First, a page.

Mission: Macroinvertebrate Function

Damselfly larva, VS user gmsmole

Research Question

How active are the benthic macroinvertebrates (or BMIs) in Maine's freshwater systems?

You're invited

Dr. Hamish Greig, from the University of Maine, Orono thinks that climate change may be impacting macroinvertebrate function and therefore the health of freshwater ecosystems. Help him investigate by sharing data from a stream, river, pond, or lake near you. Return each year (if you can!) to track macroinvertebrate function over time to help us figure out if climate change, pollutants, invasive species, or other disturbances might be affecting water quality.

Mission steps

Dobsonfly larva, VS user Pirates
    1. Choose a field site at a pond, lake, river, stream or marsh near you.

    2. Assemble two leaf bag traps. See the Leaf Bag How-to guide for instructions.

    3. Weigh and record the initial mass of each leaf bag on this Macroninvertebrate Function data sheet.

    4. Go to your field site with your leaf bags and Macroinvertebrate Function data sheet. Secure the two leaf bags. Record field site information and initial observations.

    Dobsonfly larva, VS user gmsleech

    5. AFTER 3 WEEKS (at least), go back to your field site. Record your final observations on your Macroinvertebrate Function datasheet. Remove your leaf bags and collect data:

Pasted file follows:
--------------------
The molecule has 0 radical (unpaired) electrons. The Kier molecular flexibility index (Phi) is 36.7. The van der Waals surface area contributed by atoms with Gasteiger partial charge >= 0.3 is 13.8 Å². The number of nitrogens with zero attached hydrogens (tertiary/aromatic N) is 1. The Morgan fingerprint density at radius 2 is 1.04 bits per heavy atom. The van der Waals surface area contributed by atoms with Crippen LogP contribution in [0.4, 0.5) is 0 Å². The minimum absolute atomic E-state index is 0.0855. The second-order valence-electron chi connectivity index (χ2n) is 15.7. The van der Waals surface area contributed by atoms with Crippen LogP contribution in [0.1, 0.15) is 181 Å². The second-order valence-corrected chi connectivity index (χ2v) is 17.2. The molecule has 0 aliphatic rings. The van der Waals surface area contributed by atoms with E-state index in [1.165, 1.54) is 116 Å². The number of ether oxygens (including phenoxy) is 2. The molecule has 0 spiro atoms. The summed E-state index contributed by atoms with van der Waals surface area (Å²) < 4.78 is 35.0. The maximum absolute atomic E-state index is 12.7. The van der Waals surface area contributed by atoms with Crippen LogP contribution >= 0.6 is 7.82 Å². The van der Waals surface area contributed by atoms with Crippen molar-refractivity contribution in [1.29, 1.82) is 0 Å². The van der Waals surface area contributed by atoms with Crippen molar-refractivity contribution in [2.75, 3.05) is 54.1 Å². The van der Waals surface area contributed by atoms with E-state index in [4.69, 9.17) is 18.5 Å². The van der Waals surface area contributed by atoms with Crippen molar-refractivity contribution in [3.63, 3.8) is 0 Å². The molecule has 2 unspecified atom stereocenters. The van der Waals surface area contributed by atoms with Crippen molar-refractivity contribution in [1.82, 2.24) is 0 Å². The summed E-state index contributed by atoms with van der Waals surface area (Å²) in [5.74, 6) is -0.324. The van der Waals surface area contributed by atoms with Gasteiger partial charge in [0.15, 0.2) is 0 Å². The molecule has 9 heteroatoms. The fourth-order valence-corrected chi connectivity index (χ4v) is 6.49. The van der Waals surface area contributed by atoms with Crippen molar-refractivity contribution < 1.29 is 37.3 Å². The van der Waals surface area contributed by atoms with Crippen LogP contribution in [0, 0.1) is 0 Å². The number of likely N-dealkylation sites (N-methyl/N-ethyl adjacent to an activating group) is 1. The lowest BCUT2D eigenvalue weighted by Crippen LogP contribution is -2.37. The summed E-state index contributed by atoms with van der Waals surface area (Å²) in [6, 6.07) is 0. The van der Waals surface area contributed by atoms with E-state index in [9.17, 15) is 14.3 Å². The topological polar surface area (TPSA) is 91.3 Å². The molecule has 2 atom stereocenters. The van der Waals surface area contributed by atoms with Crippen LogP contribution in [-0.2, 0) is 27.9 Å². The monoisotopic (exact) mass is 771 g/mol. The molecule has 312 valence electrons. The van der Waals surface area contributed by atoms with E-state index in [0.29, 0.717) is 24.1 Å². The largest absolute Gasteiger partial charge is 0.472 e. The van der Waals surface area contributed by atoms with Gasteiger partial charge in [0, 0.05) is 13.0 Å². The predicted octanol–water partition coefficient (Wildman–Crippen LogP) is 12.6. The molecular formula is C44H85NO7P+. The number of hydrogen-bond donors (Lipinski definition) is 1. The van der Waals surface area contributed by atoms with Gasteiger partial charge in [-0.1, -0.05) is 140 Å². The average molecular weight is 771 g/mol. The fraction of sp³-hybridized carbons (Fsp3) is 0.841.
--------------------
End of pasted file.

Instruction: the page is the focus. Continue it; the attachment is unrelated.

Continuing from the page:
6. When the paper bags have dried out, weigh the leaf litter and calculate the change in mass in the two leaf bags. Add this information to the Macroinvertebrate Function data sheet.

    Mayfly nymph, VS user flyfishing622

    7. Go to your My Vital Signs page to add a "found" or "not found" observation for one of the macroinvertebrates you were looking for. In your field notes, enter the number of days the leaf bags sat in the water, habitat type, substrate type, macroinvertebrate function, water quality score, and overall health rating from the Macroinvertebrate Function data sheet.

Why this Mission Matters

Benthic macroinvertebrates are indicators of ecosystem health, and their activity contributes to a functioning ecosystem by breaking down the dead leaves that fall into the water and making their nutrients available to other organisms. By tracking how effectively they are able to carry out their role in breaking down leaf litter, we can understand if they are being affected by climate change, pollution, invasive species, or other disturbances. By monitoring the macroinvertebrate populations in the same water body over time, scientists can gauge whether water quality and ecosystem health are improving or declining. Armed with this information, scientists and resource managers can ask better questions and make better decisions to protect our freshwater resources.

Teacher Resources

Find the information you need to conduct this investigation with your class on the Mission: Macroinvertebrate Function Teacher Resources page.